Uhl has been emerging as Iowa's go-to sixth man and of late he's been providing a very nice spark off the bench -- over the last three games, he's averaged 11.7 ppg on 55% shooting (43% 3-point shooting) and 6.3 rpg in 20 minutes per night. Iowa isn't likely to get that sort of production out of him the rest of the season (there are no more games against UMKC, alas), but if he can average 7-8 ppg and 4-5 rpg or so, that would be a nice boost for Iowa. He needs to perform against better competition -- he was a noted no-show against Wichita State and Notre Dame in Orlando two weeks ago and his recent surge has come against UMKC and Western Illinois, so caveats abound -- but he's going to keep getting opportunities because Iowa needs someone from the bench to emerge as a viable option to take some of the pressure off thestarters.
WRNL: The only losses for the Hawks have come against a couple solid squads in Dayton and Notre Dame. What did Iowa struggle with - or what did the other teams do well - that contributed to those outcomes? Alternatively, what's been the recipe for success in the Hawks' seven victories?
Ross: Honestly, in both of those losses, the biggest problem for Iowa was an offensive dry spell in which they dug themselves a big hole because they weren't able to get buckets to keep pace with their opponent. They got too far behind and while they made comebacks late in both games, they weren't able to finish off either comeback with a win. While the offense had issues in those games, the defense also had some problems, especially defending 2-point attempts -- both Dayton and Notre Dame made 57% of their 2-point shots and had pretty efficient offensive attacks (Dayton averaged 1.12 points per possession, while Notre Dame averaged 1.10 points per possession). That certainly makes me a bit nervous for a game against team with an offense as potent as Iowa State.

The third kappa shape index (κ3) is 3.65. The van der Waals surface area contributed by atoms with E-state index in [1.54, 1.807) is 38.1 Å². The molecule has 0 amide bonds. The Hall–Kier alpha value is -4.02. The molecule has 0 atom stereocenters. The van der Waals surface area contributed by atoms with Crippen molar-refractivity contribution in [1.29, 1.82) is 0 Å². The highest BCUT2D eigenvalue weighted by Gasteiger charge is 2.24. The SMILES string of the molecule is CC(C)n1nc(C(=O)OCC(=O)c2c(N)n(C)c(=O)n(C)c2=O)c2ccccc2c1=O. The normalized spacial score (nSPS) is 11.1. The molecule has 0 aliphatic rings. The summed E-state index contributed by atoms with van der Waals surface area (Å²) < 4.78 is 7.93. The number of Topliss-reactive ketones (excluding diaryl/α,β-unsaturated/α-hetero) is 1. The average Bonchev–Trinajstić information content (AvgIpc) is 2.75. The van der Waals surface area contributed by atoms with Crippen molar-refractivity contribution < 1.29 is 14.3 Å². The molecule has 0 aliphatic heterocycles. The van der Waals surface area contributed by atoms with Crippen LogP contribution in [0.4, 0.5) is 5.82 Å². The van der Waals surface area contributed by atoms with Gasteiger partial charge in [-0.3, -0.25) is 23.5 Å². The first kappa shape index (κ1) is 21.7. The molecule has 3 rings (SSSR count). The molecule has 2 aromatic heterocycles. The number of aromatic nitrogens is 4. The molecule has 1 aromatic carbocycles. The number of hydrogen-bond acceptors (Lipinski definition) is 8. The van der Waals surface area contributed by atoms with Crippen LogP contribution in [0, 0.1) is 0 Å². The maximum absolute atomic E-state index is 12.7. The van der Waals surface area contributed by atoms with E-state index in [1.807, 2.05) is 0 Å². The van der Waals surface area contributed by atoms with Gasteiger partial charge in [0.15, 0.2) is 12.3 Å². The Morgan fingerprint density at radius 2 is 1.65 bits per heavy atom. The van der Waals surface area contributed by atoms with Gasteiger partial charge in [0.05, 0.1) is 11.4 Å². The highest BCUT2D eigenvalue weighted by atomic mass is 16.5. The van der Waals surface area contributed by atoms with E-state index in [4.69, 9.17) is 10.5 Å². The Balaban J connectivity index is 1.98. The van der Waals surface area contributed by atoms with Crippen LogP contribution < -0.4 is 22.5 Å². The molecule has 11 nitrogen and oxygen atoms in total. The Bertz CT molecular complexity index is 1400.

As far as the wins, I don't think it's too instructive to look at the cupcake portion of the schedule -- Iowa simply did what they were supposed to do against Coppin State, UMKC, Western Illinois, and Gardner-Webb. They have far more talent than those teams and they were able to exploit that advantage. Kudos to them for doing that and not vomiting on themselves against a weaker opponent -- several P5 teams this year haven't been able to do that -- but those wins don't provide much of a blueprint for beating Iowa State. Nor does the blowout win over Wichita State -- as satisfying as it was, it came against an injury-ravaged Shocker squad.